Pandurang Raikar, a reporter with TV9 channel who often highlighted the struggle faced by Covid patients in getting proper treatment, succumbed to the novel coronavirus in Pune on Wednesday morning, allegedly due to delayed treatment. He was 42 and his survived by his wife, two children and parents.
Deputy Chief Minister Ajit Pawar has ordered a probe into Raikar’s death. According to Kunal Jaykar, a close relative, the journalist had undergone a swab test in Pune on August 20. “The test was negative. He then decided to return to Ahmednagar, his hometown,” said Jaykar.
But later, Raikar started feeling unwell, and came down with fever and cold. “… He went to a private hospital in Ahmednagar, which asked him to get a Covid test done. The hospital said it couldn’t conduct the test as it had run out of kits,” said Jaykar.
The journalist then rushed to a Covid Care Centre located a few km away. “Here, they conducted a rapid antigen test, which confirmed that he was Covid positive,” said Jaykar.
Raikar and his wife then went to a private hospital in Ahmednagar. “All this while, he was feeling uneasy and breathless and required urgent hospitalisation. However, the hospital refused to admit him and asked him to pay Rs 40,000 as advance fees…,” Jaykar said.
It was only after the district collector and the tehsildar intervened in the matter that Raikar was admitted by the private hospital. “However, it took nearly two hours to get him admitted. His condition was deteriorating, but he was not given any treatment or any medicine by the hospital,” alleged Jaykar.
Even after his admission, there was no improvement in Raikar ‘s condition, and the family decided to shift him to Pune. “He was brought to the jumbo hospital in Pune in a cardiac ambulance around 8.30 pm,” said ABP Majha reporter Mandar Gonjari.
On Monday, in a bid to ensure better treatment for Raikar, a team of TV journalists tried to get him a bed in a private hospital in Pune city. “The entire day, we searched for a bed for him… but failed to find one. On Tuesday, we finally found a bed at Dinanath Mangeshkar Hospital,” said Gonjari.
Gonjari said he and other journalists got in touch with a cardiac ambulance, whose driver told them that he will arrive by 8 pm. “However, he arrived only at 10.30 pm, but the cardiac ambulance had no ventilator facility. Another cardiac ambulance was called, but it had no doctors. Since no ambulance was available, the jumbo hospital refused to discharge him,” said Gonjari. Finally, they managed to find a cardiac ambulance with all facilities at 4. 30 am, but by that time, it was too late.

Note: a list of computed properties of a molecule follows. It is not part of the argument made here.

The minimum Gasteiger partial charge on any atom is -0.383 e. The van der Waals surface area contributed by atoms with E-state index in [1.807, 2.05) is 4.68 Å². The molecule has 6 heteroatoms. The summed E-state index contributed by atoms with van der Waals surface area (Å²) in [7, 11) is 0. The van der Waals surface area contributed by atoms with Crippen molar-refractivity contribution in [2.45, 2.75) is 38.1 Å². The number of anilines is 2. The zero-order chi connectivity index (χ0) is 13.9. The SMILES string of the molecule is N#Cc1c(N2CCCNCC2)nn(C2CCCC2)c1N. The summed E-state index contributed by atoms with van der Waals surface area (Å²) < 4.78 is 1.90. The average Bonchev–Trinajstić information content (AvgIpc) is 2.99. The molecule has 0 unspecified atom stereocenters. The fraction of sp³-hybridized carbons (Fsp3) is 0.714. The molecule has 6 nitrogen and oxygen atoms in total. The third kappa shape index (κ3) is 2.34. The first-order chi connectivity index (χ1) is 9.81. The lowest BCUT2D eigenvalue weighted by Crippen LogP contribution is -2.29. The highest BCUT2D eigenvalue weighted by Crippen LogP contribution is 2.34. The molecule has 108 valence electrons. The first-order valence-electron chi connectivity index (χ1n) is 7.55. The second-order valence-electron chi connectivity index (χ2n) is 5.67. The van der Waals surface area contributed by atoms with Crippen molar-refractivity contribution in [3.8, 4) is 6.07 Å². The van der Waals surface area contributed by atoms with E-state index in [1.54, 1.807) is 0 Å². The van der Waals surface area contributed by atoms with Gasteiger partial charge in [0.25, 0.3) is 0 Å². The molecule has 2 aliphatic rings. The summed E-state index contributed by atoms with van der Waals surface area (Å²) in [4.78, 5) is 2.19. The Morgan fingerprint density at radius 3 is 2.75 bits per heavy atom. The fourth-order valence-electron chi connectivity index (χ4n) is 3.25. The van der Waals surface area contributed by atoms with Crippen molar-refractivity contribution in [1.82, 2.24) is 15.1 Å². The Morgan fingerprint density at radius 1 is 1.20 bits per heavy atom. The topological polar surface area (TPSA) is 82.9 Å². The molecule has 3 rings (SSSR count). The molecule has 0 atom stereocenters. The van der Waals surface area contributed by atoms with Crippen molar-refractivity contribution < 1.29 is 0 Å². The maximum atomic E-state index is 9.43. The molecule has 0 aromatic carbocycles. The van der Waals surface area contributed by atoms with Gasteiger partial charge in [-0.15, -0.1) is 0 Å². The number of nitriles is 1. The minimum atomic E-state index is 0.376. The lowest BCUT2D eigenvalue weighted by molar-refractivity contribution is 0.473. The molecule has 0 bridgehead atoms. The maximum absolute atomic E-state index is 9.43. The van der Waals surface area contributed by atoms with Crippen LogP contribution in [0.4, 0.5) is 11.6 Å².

“The ambulance arrived… but Raikar had passed away by then,” said Gonjari.
Sujit Petkar, director of Life, which runs the jumbo hospital facility at COEP grounds, said, “As soon as Raikar was brought to our facility, we had put him on non-invasive ventilator and his condition was stabilised. His family wanted to shift him to another hospital, but the cardiac ambulances either had no ventilator or doctors. Our doctors made all possible efforts to save his life but his oxygen level had dipped drastically.’
Ashwini Satav, another TV9 journalist, said,”In a city like Pune, we failed to find a bed as well as an ambulance for Raikar, who had, for the last five months, relentlessly covered the Covid beat in Pune and highlighted the nightmare faced by Covid patients in getting oxygen or ventilator beds. He had even texted various officers to shift him to another hospital.”
Pandurang Raikar had been a journalist for 14 years, and had earlier worked with ABP Majha.
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